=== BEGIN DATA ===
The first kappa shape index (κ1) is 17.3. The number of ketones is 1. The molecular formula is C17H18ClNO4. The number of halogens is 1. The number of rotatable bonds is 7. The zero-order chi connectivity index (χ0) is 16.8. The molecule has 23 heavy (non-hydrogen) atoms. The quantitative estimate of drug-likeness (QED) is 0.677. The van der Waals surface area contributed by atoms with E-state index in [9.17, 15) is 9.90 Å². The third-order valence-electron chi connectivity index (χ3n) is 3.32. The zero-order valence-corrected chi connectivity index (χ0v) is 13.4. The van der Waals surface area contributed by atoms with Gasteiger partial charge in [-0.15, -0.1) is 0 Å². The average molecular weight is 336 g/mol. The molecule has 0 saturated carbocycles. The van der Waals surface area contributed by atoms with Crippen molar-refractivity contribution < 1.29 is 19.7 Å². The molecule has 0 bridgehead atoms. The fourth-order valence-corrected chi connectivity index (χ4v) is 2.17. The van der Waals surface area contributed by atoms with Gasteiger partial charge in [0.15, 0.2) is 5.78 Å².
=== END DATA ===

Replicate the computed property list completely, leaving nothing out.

The first kappa shape index (κ1) is 17.3. The number of ketones is 1. The molecular formula is C17H18ClNO4. The number of halogens is 1. The number of rotatable bonds is 7. The zero-order chi connectivity index (χ0) is 16.8. The molecule has 23 heavy (non-hydrogen) atoms. The quantitative estimate of drug-likeness (QED) is 0.677. The van der Waals surface area contributed by atoms with E-state index in [9.17, 15) is 9.90 Å². The third-order valence-electron chi connectivity index (χ3n) is 3.32. The zero-order valence-corrected chi connectivity index (χ0v) is 13.4. The van der Waals surface area contributed by atoms with Gasteiger partial charge in [-0.15, -0.1) is 0 Å². The average molecular weight is 336 g/mol. The molecule has 0 saturated carbocycles. The van der Waals surface area contributed by atoms with Crippen molar-refractivity contribution < 1.29 is 19.7 Å². The molecule has 0 bridgehead atoms. The fourth-order valence-corrected chi connectivity index (χ4v) is 2.17. The van der Waals surface area contributed by atoms with Gasteiger partial charge in [0.15, 0.2) is 5.78 Å².